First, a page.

A short-sleeve day in Rotarua 11/24/16

We spent a not-too-comfortable night at the Copthorne Hotel because we couldn't get our room cool enough, but we managed.  Every place we stop has a different configuration for the heating/cooling, and obviously we didn't figure this one out.  Or, perhaps the A/C didn't work at night.  Up and atem anyway, and on our coach at the early hour of 8am to Waimangu Valley.  Where's that, you ask? Southeast of Rotorua and one of it's premier attractions, Waimangu Volcanic Valley, was created by Mount Tarawera's 1886 eruption that destroyed the world-famous Pink and White Terraces.  Look that up yourselves, it's interesting.

A misty morning getaway.

Our first destination was a boat trip on Lake Rotomahana to see various geothermal sites. The lake was like glass, and we were sure the early morning clouds would evaporate, but we needed our jackets on for the boat ride.

Black Swans, reintroduced from Australia in the 1860's, made for a lovely lake scene.

Nope, the trees aren't on fire.
Stinky steam rises from one of many geothermal vents seen along the 2,000 acre lake.

Albert, our intrepid guide, is a joy to have around.

Who expected to see an Australian Coot (Fulica atra australis) on the lake?
Not me.

After our boat ride, we picked up a new guide, named Matt, for our long hike.  He was full of information and show 'n tell for a young guy, really expert on many levels.  And -- good news -- it was a downhill hike, where our coach awaited at the end for the ride back to the top!

Inferno Crater - hot, hot, hot!

Endemic New Zealand Tree Ferns rise to incredible heights.  New Zealand has so many ferns of all sizes from wee to these tall guys, including the Silver Fern (or Ponga), named for it's silvery undersides (and the national symbol of NZ). 

Gang's all here!  What a great group!

White star-shaped Manuka tree blossoms are honey-makers for bees in springtime.
These trees are wide-spread on both North and South Islands (and the honey is expensive).

At Echo Crater.  Stay on the path!

It was a terrific hike, albeit a little (whew!) warm.

* * * * * * * *

We transferred back into Rotorua for lunch at Princes Gate Hotel, and as soon as lunch was finished, we wandered across the road to explore the Government Gardens.  That was fun, too!  Their flower beds were outstanding.  BTW, crossing roads here is a challenge.  We're told every day to look both ways (like children), because the vehicles we think are coming this way, aren't ... they're going that way.  So far, no one has been run over! (insert smiley face!)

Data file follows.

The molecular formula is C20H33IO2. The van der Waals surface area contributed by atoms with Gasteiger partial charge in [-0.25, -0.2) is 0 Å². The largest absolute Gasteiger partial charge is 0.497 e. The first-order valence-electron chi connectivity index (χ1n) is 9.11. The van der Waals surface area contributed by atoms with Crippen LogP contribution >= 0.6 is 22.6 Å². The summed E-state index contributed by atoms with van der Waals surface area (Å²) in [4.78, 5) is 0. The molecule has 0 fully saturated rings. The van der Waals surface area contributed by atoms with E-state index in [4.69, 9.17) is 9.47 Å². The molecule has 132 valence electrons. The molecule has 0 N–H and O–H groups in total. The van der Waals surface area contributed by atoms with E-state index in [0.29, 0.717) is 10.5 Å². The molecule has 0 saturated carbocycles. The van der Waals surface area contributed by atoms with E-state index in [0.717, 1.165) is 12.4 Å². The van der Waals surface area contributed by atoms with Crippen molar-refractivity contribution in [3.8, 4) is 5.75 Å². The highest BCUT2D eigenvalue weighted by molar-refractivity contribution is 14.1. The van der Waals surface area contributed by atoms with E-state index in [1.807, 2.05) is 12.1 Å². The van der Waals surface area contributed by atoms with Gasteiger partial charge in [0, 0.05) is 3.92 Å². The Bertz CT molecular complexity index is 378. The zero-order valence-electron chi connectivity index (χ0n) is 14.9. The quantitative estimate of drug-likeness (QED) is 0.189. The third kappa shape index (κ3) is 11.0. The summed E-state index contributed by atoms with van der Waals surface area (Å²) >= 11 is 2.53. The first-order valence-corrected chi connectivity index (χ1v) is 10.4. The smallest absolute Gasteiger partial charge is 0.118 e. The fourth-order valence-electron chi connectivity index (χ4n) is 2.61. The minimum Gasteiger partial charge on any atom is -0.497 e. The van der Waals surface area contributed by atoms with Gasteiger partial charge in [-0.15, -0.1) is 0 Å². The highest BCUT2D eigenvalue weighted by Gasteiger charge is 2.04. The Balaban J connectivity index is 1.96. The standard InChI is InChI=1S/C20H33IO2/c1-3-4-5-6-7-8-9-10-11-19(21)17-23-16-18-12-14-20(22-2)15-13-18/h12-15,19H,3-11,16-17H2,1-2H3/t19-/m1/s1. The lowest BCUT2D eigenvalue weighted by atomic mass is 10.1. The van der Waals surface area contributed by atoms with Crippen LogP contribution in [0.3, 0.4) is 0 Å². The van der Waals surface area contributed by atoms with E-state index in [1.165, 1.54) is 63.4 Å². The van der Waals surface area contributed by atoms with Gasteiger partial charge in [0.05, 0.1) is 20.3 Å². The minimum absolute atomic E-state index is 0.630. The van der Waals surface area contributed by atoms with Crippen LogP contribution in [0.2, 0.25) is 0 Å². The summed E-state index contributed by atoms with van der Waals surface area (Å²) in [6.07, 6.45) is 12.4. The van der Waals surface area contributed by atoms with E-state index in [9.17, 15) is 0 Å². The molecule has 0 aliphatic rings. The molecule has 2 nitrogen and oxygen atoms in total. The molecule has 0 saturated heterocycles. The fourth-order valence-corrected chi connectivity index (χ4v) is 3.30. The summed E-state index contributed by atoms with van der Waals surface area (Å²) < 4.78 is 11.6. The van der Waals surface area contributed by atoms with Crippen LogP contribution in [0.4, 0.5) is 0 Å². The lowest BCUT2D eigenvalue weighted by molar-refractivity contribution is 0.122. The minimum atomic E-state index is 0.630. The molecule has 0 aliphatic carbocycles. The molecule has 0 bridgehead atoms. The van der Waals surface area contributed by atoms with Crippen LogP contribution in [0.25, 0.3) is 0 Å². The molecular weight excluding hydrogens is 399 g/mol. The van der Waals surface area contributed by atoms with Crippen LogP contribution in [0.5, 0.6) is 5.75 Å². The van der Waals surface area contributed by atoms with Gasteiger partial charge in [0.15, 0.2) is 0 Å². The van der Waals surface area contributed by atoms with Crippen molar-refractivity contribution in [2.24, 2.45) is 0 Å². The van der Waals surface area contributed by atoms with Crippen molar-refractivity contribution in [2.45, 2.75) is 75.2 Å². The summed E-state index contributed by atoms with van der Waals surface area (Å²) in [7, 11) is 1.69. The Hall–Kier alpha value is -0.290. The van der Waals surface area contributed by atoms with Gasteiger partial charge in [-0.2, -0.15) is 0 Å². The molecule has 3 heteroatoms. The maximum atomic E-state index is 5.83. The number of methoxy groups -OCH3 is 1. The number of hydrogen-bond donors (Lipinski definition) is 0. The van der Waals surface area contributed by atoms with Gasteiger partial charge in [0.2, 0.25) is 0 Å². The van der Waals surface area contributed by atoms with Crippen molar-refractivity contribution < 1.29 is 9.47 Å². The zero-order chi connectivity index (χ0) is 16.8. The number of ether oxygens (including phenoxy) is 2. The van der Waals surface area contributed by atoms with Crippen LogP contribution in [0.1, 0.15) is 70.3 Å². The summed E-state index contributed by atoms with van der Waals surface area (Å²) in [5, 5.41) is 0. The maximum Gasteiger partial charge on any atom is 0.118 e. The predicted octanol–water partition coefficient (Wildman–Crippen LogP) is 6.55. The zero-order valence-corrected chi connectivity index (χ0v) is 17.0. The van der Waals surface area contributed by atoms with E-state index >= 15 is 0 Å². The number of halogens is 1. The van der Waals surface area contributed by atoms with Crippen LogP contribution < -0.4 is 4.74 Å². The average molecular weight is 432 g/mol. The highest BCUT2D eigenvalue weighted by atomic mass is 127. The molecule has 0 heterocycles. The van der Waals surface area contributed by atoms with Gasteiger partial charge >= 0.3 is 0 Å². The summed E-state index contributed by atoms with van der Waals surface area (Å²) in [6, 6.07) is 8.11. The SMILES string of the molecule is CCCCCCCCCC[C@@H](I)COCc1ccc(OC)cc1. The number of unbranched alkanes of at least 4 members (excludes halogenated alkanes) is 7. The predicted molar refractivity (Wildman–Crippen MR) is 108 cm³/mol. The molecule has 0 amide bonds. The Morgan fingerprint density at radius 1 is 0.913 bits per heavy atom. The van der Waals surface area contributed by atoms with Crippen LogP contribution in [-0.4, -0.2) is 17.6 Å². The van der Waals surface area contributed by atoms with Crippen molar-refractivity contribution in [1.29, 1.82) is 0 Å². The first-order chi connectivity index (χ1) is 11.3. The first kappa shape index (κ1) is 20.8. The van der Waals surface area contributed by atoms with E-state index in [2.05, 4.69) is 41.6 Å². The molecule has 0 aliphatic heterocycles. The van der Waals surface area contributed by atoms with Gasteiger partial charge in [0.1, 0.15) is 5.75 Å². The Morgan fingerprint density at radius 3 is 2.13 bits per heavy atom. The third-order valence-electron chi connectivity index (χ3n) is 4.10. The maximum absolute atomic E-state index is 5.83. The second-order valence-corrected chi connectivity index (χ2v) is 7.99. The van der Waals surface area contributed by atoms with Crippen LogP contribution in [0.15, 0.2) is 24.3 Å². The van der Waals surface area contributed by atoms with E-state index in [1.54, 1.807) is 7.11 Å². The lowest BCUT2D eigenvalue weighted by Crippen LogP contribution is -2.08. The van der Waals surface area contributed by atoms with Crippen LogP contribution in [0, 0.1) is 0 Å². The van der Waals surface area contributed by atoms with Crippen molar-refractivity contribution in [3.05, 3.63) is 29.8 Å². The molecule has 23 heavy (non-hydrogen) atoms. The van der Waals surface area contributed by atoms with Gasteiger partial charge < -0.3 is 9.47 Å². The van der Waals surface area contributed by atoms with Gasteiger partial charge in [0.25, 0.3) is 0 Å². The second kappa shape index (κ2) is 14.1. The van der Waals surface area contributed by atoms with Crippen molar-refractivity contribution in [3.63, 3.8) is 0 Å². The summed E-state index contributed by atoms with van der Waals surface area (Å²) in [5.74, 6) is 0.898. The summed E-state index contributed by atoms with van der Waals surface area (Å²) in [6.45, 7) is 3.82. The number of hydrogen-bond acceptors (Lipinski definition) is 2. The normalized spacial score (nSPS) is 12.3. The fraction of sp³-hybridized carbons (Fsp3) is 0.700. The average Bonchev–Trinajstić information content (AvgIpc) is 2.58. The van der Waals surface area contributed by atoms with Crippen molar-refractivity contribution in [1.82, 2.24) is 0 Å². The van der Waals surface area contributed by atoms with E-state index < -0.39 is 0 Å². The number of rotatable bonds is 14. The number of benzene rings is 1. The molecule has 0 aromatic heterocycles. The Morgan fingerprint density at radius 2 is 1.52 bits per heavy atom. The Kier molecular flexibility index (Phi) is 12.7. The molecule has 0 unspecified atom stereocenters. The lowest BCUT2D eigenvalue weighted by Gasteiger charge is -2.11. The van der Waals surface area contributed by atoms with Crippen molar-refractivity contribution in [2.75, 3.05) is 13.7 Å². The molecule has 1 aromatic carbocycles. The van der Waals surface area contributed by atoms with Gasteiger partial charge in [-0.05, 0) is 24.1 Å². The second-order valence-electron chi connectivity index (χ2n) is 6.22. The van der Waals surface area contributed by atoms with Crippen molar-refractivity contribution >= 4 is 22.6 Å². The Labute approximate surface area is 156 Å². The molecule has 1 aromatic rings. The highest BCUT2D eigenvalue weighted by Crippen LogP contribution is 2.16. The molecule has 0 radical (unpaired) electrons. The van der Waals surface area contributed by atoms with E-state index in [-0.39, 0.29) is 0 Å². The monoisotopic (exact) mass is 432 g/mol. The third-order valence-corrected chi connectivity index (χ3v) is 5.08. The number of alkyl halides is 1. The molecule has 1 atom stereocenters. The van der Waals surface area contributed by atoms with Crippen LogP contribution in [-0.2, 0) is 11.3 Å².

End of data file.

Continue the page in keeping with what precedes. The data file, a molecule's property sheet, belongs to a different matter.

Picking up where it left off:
At the gardens we spotted this magnificent "sun dog" -- and it even had a double!

 Garrett, Linda, Ibby, Bernice and Jimmy in Government Gardens.
Look at that tree in the background. 

The ladies playing croquet ... a throw-back in time for many of us Americans.
Wonderful old building at back.

Pukeko is the New Zealand name for the purple swamphen, a goofy-looking bird.  It had big chicken feet.  Didn't expect to see one, but here it is!  After this, we hopped back on the bus (travelers, not tourists, you know) to Te Puia, the Maori Arts and Crafts Institute, but that's for another post.  It was a grand day, so far!


  1. They are surely keeping you very busy. SO much to see and do, and nice to have good informative guides. Do hope you get a moment down time now and then.

  2. Makes me think of Yellowstone.....

  3. Goofy is a good word for Pukekos. When we started running out of time for all that we wanted to see in NZ, we decided to skip Rotorua, so I really enjoyed this post.


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